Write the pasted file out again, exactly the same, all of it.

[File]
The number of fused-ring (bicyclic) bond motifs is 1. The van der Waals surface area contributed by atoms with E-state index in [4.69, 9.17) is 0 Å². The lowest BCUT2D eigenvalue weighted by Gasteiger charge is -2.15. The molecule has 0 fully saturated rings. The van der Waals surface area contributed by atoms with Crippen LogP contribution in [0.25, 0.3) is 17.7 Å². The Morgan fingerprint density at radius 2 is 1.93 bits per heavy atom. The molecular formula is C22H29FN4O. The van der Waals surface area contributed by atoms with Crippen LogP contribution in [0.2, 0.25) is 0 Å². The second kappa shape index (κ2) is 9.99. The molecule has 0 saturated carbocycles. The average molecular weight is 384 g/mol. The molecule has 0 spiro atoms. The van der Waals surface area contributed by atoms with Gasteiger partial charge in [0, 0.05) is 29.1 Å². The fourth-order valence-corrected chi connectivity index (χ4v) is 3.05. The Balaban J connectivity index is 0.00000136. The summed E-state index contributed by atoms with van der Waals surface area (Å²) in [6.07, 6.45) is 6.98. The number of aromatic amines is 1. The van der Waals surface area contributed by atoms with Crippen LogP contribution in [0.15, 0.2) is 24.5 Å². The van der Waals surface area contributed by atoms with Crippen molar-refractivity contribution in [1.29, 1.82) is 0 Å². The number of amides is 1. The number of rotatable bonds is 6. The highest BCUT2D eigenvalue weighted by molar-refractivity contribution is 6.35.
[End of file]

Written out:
The number of fused-ring (bicyclic) bond motifs is 1. The van der Waals surface area contributed by atoms with E-state index in [4.69, 9.17) is 0 Å². The lowest BCUT2D eigenvalue weighted by Gasteiger charge is -2.15. The molecule has 0 fully saturated rings. The van der Waals surface area contributed by atoms with Crippen LogP contribution in [0.25, 0.3) is 17.7 Å². The Morgan fingerprint density at radius 2 is 1.93 bits per heavy atom. The molecular formula is C22H29FN4O. The van der Waals surface area contributed by atoms with Crippen LogP contribution in [0.2, 0.25) is 0 Å². The second kappa shape index (κ2) is 9.99. The molecule has 0 saturated carbocycles. The average molecular weight is 384 g/mol. The molecule has 0 spiro atoms. The van der Waals surface area contributed by atoms with Gasteiger partial charge in [0, 0.05) is 29.1 Å². The fourth-order valence-corrected chi connectivity index (χ4v) is 3.05. The Balaban J connectivity index is 0.00000136. The summed E-state index contributed by atoms with van der Waals surface area (Å²) in [6.07, 6.45) is 6.98. The number of aromatic amines is 1. The van der Waals surface area contributed by atoms with Crippen LogP contribution in [0.15, 0.2) is 24.5 Å². The van der Waals surface area contributed by atoms with Crippen molar-refractivity contribution in [1.29, 1.82) is 0 Å². The number of amides is 1. The number of rotatable bonds is 6. The highest BCUT2D eigenvalue weighted by molar-refractivity contribution is 6.35.